NEW YORK — The legendary Art Deco-influenced Waldorf Astoria Hotel, which opened in 1931 on Park Avenue, New York, has hosted many historic events, U.S. presidents, foreign dignitaries and even some famous celebrities such as Liz Taylor and Frank Sinatra, according to Kevin Browne of Olde Good Things, the architectural salvage company called in to extract architectural elements from the prestigious ‘Towers,’ suites and ballrooms of the hotel.
Closed in 2017 for a two-year renovation, The New York Landmarks Preservation Commission voted in to protect a number of the Waldorf’s public spaces like the hotel’s grand ballroom, a large floor mosaic “Wheel of Life” by the French artist Louis Rigal that adorns an entry hall and the entire main lobby bedecked in black marble pillars and ceiling reliefs.
Some of the rescued Waldorf Astoria treasures include original marble and wooden mantels from the Cole Porter Suite, doors from the Marilyn Monroe Suite and 2,000 lighting fixtures from almost every suite and hallway. Ballroom lighting and architectural items were also rescued including huge chandeliers from the Starlight Room, the four-story high ballroom as well as several rare architectural elements such as Theodore Roosevelt’s paneled room where historic transactions took place.
“Unlike demolition, architectural deconstruction requires finesse instead of sheer force. Reusable items can lose their value if they are damaged during the salvage process,” noted Browne. “To recover the hotel’s more than 250 marble mantels, for example, workers had to cut fasteners in the wall, extricate the mantels, and store them safely on site until it is transported to a warehouse or retail operation.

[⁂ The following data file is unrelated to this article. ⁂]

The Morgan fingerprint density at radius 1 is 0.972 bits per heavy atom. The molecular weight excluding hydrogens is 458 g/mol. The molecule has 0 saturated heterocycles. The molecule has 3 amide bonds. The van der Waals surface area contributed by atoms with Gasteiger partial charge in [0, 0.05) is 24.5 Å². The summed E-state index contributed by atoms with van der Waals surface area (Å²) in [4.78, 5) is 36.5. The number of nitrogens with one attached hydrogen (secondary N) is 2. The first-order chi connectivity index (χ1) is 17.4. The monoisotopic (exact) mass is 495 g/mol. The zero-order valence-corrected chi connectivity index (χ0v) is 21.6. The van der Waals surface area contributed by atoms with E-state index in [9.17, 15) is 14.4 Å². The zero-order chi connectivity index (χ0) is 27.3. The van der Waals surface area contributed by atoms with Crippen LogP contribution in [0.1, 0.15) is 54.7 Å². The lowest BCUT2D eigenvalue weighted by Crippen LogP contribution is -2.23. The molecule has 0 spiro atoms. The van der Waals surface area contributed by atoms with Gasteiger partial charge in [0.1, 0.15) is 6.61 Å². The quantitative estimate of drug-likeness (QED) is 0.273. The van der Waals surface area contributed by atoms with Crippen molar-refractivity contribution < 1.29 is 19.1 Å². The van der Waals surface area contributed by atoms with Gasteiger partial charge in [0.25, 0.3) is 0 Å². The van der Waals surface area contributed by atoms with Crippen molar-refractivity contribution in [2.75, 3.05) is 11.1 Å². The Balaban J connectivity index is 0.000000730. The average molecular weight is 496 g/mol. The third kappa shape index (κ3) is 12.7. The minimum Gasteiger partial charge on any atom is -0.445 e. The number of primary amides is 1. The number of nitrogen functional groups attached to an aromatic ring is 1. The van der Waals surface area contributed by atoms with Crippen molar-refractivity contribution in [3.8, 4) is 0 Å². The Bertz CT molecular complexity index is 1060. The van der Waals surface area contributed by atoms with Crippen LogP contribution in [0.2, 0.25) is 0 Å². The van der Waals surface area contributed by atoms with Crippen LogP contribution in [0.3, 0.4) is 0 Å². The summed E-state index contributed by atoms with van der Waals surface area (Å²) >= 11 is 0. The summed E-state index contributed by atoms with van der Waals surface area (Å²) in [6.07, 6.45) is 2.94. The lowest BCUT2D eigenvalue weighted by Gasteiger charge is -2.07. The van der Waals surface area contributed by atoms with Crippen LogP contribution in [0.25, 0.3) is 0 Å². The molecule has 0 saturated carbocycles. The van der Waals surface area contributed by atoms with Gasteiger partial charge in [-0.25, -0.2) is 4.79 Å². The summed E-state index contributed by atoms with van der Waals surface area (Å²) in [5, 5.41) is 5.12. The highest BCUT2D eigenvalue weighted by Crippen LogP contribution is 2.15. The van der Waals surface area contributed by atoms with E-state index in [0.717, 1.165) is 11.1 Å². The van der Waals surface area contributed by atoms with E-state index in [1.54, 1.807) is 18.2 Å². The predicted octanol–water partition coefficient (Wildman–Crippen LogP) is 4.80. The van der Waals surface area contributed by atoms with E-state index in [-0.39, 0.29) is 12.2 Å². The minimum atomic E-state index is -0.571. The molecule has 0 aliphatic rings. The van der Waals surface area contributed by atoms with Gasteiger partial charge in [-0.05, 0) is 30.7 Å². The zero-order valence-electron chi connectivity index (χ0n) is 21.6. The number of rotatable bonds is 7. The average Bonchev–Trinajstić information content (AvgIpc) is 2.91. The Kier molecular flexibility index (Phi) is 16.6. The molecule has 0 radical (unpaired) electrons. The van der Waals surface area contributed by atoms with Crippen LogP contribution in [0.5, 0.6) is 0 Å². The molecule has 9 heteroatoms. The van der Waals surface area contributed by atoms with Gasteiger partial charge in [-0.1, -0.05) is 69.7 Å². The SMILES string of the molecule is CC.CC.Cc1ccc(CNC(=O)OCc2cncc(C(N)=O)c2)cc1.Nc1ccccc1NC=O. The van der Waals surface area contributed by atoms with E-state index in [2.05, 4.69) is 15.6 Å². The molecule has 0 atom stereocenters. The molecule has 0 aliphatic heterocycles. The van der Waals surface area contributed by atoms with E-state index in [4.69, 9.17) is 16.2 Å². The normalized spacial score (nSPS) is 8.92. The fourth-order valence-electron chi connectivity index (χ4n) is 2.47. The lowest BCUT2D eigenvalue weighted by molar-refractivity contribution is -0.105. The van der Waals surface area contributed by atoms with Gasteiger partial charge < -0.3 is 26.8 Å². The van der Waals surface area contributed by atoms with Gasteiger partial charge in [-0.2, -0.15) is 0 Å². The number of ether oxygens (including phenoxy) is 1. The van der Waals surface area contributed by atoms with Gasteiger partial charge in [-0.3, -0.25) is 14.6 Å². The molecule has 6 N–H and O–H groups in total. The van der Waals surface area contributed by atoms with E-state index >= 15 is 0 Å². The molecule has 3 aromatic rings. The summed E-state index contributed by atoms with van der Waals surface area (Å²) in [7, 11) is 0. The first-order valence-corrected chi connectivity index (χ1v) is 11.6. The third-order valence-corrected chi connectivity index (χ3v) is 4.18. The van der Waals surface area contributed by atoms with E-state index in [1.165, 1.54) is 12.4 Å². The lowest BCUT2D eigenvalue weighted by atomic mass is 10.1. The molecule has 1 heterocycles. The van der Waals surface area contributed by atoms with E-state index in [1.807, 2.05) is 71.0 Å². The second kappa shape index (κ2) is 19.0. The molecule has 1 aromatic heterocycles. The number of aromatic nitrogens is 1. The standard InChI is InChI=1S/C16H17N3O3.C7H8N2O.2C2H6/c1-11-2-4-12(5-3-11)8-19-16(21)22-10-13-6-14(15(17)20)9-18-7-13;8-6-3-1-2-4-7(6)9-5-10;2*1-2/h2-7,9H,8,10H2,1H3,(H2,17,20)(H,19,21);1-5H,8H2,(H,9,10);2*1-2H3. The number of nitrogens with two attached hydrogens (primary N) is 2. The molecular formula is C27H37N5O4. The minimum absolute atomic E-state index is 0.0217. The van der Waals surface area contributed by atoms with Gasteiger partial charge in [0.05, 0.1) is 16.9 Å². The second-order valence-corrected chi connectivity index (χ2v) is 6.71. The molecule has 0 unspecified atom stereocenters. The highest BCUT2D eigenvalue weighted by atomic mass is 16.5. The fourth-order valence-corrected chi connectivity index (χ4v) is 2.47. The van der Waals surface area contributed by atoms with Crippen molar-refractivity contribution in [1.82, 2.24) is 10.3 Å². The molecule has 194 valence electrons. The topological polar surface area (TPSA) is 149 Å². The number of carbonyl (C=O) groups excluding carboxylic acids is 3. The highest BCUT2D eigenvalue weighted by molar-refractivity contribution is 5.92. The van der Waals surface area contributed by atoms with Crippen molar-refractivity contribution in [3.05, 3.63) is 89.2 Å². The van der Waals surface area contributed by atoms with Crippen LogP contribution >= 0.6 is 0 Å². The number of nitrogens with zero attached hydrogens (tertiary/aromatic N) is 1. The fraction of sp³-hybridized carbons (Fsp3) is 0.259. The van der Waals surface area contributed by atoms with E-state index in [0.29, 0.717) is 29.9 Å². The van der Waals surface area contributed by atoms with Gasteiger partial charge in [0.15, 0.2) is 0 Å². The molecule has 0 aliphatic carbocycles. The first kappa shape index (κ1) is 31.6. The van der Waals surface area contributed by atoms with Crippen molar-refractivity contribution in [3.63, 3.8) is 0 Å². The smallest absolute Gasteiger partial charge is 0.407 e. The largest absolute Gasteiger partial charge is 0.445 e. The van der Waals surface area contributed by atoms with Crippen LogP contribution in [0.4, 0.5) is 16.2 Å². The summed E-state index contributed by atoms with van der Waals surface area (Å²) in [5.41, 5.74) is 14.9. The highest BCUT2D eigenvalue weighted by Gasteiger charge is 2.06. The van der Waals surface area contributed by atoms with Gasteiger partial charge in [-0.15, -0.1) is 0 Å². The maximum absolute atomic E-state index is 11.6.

“We are already selling pieces from the hotel’s interior on our website. Items for sale include light fixtures fashioned from Venetian glass and French crystal, along with more than 40 marble mantels carved in a variety of styles, including a $40,000 inlaid marble mantel from the US Ambassadors Suite. More affordable items include steak knives ($25), polished bronze swan hook ($45), stainless steel slotted egg spoon ($20), and a steel ice scoop ($10),” added Browne.
“It’s a treasure hunt,” said Michael Laudati, a New York-based designer specializing in restoring historic Manhattan building lobbies to the original beauty of a bygone. “You never know what you’re going to find or where you’re going to find it when you shop for architectural salvage.”
Olde Good Things is the nation’s leading architectural salvage company. The company has turned up to rescue treasures from other New York City landmarks, including the Plaza Hotel, John F. Kennedy International Airport, The Flatiron Building and the former headquarters of The New York Times.
If quality and affordability aren’t enough reason to join the treasure hunt, factor in the sense of buying a bit of history and nostalgia along with the idea that repurposing is a smart way to go green.
For additional information, visit www.oldegoodthings.com.